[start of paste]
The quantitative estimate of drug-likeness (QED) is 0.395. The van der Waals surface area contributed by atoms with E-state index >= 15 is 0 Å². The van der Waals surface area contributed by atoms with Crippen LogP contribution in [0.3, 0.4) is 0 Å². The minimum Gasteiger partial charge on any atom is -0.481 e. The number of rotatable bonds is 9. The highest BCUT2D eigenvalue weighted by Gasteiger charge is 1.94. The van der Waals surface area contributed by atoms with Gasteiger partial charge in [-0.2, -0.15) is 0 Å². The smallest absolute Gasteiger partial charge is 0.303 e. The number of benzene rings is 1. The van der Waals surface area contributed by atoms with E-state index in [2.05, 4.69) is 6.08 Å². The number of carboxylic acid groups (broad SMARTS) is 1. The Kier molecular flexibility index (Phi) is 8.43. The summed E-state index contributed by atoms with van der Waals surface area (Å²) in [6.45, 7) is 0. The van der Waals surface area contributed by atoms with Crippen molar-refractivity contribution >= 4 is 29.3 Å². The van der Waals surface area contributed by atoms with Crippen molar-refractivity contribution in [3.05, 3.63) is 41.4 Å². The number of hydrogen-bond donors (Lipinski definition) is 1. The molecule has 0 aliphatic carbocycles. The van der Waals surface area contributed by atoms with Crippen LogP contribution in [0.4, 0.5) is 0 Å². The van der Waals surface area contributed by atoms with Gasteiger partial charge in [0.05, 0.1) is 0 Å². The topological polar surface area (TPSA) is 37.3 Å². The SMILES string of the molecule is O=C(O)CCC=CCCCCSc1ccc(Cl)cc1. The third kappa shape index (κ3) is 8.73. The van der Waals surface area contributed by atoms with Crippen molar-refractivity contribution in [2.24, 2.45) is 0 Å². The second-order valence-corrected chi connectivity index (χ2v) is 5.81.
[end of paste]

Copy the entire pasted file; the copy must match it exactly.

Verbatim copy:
The quantitative estimate of drug-likeness (QED) is 0.395. The van der Waals surface area contributed by atoms with E-state index >= 15 is 0 Å². The van der Waals surface area contributed by atoms with Crippen LogP contribution in [0.3, 0.4) is 0 Å². The minimum Gasteiger partial charge on any atom is -0.481 e. The number of rotatable bonds is 9. The highest BCUT2D eigenvalue weighted by Gasteiger charge is 1.94. The van der Waals surface area contributed by atoms with Gasteiger partial charge in [-0.2, -0.15) is 0 Å². The smallest absolute Gasteiger partial charge is 0.303 e. The number of benzene rings is 1. The van der Waals surface area contributed by atoms with E-state index in [2.05, 4.69) is 6.08 Å². The number of carboxylic acid groups (broad SMARTS) is 1. The Kier molecular flexibility index (Phi) is 8.43. The summed E-state index contributed by atoms with van der Waals surface area (Å²) in [6.45, 7) is 0. The van der Waals surface area contributed by atoms with Crippen molar-refractivity contribution >= 4 is 29.3 Å². The van der Waals surface area contributed by atoms with Crippen molar-refractivity contribution in [3.05, 3.63) is 41.4 Å². The number of hydrogen-bond donors (Lipinski definition) is 1. The molecule has 0 aliphatic carbocycles. The van der Waals surface area contributed by atoms with Crippen LogP contribution in [0.4, 0.5) is 0 Å². The van der Waals surface area contributed by atoms with Gasteiger partial charge in [0.05, 0.1) is 0 Å². The topological polar surface area (TPSA) is 37.3 Å². The SMILES string of the molecule is O=C(O)CCC=CCCCCSc1ccc(Cl)cc1. The third kappa shape index (κ3) is 8.73. The van der Waals surface area contributed by atoms with Crippen molar-refractivity contribution in [2.24, 2.45) is 0 Å². The second-order valence-corrected chi connectivity index (χ2v) is 5.81.